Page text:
1969 LAND ROVER SERIES IIA (88 SWB)
Chassis No. 24435680F
Engine No. 30600432K
Navy blue with black interior
Engine: four cylinder, over head valve, 2.25 liter, 81bhp ; Gearbox: four speed with two speed transfer box, and mechanical overdrive; Brakes: four-wheel drum; Suspension; semi-elliptic leaf spring. Left hand drive.
The idea of a multi-purpose agricultural vehicle was a germ sown in the mind of Maurice Wilks, younger brother of Rover's Chief Engineer Spencer, while on a family holiday in Anglesea. The concept suited Rover, as its chassis construction was of steel and could be made by hand while the body panels were made in aluminum (with galvanized steel bracing) as there was a readily available supply of aluminum post-war. A prototype was built in the autumn of 1947, based on a Jeep chassis, with Rover running gear and a transfer box to give four wheel drive.
Even before the completion of this prototype, the project was accepted by the Rover Board, on 4th September 1947, and subsequently a group of 'pilot' or pre-production vehicles were built for testing from March 1948, the name give from the outset was 'Landrover'. A legend was born.
The example on offer today is a Series IIA 88 inch or Short wheel base model. The IIA model was produced from 1961 to 1971, and incorporated many improvements over the original Series including larger engines, longer wheel base and more rugged construction. This was the model that established Land Rovers exceptional reputation. The "Landy" as these all-purpose utility vehicles are affectionately known were built in any number of configurations, on either the 88 inch or 109 inch wheel base. Universally used from the Artic to Africa to the US and of course in the homeland in the United Kingdom the Landy is hand and hand recognized with the Willy's Jeep as the "go-to" vehicle for serious off-road use. The early history of this Landy is confirmed that it was completed in January of 1969 as a left hand drive model in Pastel Green and was exported to San Francisco. It is believed that this particular Land Rover was photographed for the 1969 factory advertising brochure and was also featured later in an article in Land Rover Owner's International magazine. The Landy then spent the next 26 years on the Pabst family ranch near Grand Junction, Colorado. While in the service of the Pabst family (whose fortune comes from the beer which bears their name) the Landy saw occasional use up and down the 1-mile drive-way at the ranch. Be it some snow plowing, trips to the mailbox, or ferrying guests when the weather was too inclement - the Landy seemingly never failed. It did however, get a bit weathered through all this time, but remained very much original and intact.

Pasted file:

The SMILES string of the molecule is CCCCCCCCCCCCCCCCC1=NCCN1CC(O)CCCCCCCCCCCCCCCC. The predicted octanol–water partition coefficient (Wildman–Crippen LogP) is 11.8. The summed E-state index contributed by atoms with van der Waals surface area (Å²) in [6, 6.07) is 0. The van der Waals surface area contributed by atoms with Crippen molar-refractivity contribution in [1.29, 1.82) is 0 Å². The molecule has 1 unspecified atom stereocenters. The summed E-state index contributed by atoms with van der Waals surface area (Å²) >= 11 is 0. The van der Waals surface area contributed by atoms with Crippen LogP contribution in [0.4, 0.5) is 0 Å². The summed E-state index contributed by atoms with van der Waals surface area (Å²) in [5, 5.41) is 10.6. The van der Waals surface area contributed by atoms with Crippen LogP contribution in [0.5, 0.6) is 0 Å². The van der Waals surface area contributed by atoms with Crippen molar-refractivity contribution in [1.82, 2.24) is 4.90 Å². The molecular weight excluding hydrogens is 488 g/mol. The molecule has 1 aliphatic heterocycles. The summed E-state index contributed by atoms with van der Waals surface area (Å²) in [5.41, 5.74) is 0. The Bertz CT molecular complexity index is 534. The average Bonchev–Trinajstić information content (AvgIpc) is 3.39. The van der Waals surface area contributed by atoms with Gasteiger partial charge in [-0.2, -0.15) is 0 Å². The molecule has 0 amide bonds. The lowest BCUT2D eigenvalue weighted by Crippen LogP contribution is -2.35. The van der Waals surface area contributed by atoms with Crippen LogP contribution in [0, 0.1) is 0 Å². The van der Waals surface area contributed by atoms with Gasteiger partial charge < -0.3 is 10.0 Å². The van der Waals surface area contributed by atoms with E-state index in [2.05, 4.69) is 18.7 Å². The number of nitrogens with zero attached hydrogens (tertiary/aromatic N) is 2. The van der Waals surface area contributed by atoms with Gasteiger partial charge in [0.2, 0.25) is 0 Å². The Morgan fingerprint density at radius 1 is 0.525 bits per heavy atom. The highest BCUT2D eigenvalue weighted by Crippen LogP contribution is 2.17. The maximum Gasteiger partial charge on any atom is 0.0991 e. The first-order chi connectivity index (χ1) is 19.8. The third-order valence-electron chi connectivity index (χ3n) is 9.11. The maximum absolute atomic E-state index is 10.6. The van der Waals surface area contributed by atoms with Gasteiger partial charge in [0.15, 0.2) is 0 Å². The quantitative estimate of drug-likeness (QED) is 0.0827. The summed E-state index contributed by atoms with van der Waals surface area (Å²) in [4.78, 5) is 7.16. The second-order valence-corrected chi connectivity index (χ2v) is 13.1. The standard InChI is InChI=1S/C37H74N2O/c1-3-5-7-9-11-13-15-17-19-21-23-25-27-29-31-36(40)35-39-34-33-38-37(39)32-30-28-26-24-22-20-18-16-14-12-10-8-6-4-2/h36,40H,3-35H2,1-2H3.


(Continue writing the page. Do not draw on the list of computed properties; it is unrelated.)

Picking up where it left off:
Upon purchase by the now owner in 1996 restoration work began. It first started with the wiring harness, shocks, springs, brakes and tires and continued on in earnest from there. Fortunately its new Chicago, Illinois location gave proximity to David Cooper of Cooper Technica who primarily specializes in pre-World War II Italian sports cars and Land Rovers. This Landy did not need a complete ground-up restoration, but rather was partially restored over the last 11 years. The owner had the truck repainted in Navy Blue, the color of the British metropolitan police vehicles. Most recently in the last year Cooper has rebuilt the transmission and engine. The owner recently recounted "there was the day when a sheriff pulled us over, and just as my wife was upbraiding me, assuming I had done something wrong, the sheriff just said that he hadn't seen one since he grew up in South Dakota in the early 1970s and how he loved the old Rovers." For anyone who has ever owned a Landy, or has a friend who does, these wonderfully simple, rugged vehicles never disappoint. This is a very well presented, rugged Landy poised for its next owner - wherever in the world that might be!